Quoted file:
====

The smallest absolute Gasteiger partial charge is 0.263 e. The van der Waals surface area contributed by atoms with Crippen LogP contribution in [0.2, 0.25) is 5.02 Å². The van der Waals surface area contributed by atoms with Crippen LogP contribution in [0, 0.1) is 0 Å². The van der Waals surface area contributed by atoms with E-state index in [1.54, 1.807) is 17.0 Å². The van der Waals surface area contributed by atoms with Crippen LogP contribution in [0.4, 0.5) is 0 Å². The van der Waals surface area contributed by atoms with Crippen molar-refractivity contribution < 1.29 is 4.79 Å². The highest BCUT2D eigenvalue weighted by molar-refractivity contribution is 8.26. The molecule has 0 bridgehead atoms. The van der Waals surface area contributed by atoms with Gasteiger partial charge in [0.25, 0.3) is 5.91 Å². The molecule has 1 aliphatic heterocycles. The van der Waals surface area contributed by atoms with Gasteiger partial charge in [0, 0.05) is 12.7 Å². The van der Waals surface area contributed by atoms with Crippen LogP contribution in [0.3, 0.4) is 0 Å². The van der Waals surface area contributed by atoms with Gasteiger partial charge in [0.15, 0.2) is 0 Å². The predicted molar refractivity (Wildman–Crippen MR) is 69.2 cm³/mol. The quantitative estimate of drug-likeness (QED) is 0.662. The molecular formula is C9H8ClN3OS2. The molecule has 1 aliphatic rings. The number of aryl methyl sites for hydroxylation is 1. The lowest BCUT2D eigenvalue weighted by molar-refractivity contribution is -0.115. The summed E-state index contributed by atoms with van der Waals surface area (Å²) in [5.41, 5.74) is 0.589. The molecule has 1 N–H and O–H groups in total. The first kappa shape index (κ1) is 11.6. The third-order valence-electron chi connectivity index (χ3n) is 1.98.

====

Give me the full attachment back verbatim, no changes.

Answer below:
The smallest absolute Gasteiger partial charge is 0.263 e. The van der Waals surface area contributed by atoms with Crippen LogP contribution in [0.2, 0.25) is 5.02 Å². The van der Waals surface area contributed by atoms with Crippen LogP contribution in [0, 0.1) is 0 Å². The van der Waals surface area contributed by atoms with E-state index in [1.54, 1.807) is 17.0 Å². The van der Waals surface area contributed by atoms with Crippen LogP contribution in [0.4, 0.5) is 0 Å². The van der Waals surface area contributed by atoms with Crippen molar-refractivity contribution < 1.29 is 4.79 Å². The highest BCUT2D eigenvalue weighted by molar-refractivity contribution is 8.26. The molecule has 0 bridgehead atoms. The van der Waals surface area contributed by atoms with Gasteiger partial charge in [0.25, 0.3) is 5.91 Å². The molecule has 1 aliphatic heterocycles. The van der Waals surface area contributed by atoms with Gasteiger partial charge in [0, 0.05) is 12.7 Å². The van der Waals surface area contributed by atoms with Crippen LogP contribution in [0.3, 0.4) is 0 Å². The van der Waals surface area contributed by atoms with Gasteiger partial charge in [0.15, 0.2) is 0 Å². The predicted molar refractivity (Wildman–Crippen MR) is 69.2 cm³/mol. The quantitative estimate of drug-likeness (QED) is 0.662. The molecular formula is C9H8ClN3OS2. The molecule has 1 aliphatic rings. The number of aryl methyl sites for hydroxylation is 1. The lowest BCUT2D eigenvalue weighted by molar-refractivity contribution is -0.115. The summed E-state index contributed by atoms with van der Waals surface area (Å²) in [5.41, 5.74) is 0.589. The molecule has 1 N–H and O–H groups in total. The first kappa shape index (κ1) is 11.6. The third-order valence-electron chi connectivity index (χ3n) is 1.98.